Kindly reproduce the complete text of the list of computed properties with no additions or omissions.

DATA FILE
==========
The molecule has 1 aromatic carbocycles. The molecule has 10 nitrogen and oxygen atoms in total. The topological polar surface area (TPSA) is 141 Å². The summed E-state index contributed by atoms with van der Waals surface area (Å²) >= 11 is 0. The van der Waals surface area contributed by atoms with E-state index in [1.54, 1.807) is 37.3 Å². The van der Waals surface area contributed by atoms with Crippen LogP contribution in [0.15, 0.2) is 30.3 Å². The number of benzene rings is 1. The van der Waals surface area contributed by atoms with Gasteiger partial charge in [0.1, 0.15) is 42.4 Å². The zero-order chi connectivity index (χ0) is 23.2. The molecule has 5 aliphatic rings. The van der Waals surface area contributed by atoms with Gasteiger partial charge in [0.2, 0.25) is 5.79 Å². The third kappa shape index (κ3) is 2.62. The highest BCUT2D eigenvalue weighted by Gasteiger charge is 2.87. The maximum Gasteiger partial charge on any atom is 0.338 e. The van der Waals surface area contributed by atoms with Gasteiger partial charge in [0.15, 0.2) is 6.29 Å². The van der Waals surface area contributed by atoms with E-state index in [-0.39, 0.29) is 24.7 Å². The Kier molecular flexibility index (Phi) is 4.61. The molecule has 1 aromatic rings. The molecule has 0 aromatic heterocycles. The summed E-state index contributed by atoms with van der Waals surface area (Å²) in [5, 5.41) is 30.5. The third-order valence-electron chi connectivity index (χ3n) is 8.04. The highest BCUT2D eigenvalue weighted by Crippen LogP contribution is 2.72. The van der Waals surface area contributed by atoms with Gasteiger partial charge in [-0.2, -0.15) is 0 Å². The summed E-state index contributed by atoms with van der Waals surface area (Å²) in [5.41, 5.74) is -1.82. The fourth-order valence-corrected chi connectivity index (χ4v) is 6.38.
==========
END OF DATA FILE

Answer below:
The molecule has 1 aromatic carbocycles. The molecule has 10 nitrogen and oxygen atoms in total. The topological polar surface area (TPSA) is 141 Å². The summed E-state index contributed by atoms with van der Waals surface area (Å²) >= 11 is 0. The van der Waals surface area contributed by atoms with E-state index in [1.54, 1.807) is 37.3 Å². The van der Waals surface area contributed by atoms with Crippen LogP contribution in [0.15, 0.2) is 30.3 Å². The number of benzene rings is 1. The van der Waals surface area contributed by atoms with Gasteiger partial charge in [0.1, 0.15) is 42.4 Å². The zero-order chi connectivity index (χ0) is 23.2. The molecule has 5 aliphatic rings. The van der Waals surface area contributed by atoms with Gasteiger partial charge in [0.2, 0.25) is 5.79 Å². The third kappa shape index (κ3) is 2.62. The highest BCUT2D eigenvalue weighted by Gasteiger charge is 2.87. The maximum Gasteiger partial charge on any atom is 0.338 e. The van der Waals surface area contributed by atoms with Gasteiger partial charge in [0.15, 0.2) is 6.29 Å². The van der Waals surface area contributed by atoms with E-state index in [-0.39, 0.29) is 24.7 Å². The Kier molecular flexibility index (Phi) is 4.61. The molecule has 1 aromatic rings. The molecule has 0 aromatic heterocycles. The summed E-state index contributed by atoms with van der Waals surface area (Å²) in [5, 5.41) is 30.5. The third-order valence-electron chi connectivity index (χ3n) is 8.04. The highest BCUT2D eigenvalue weighted by Crippen LogP contribution is 2.72. The van der Waals surface area contributed by atoms with Gasteiger partial charge in [-0.2, -0.15) is 0 Å². The summed E-state index contributed by atoms with van der Waals surface area (Å²) in [5.41, 5.74) is -1.82. The fourth-order valence-corrected chi connectivity index (χ4v) is 6.38.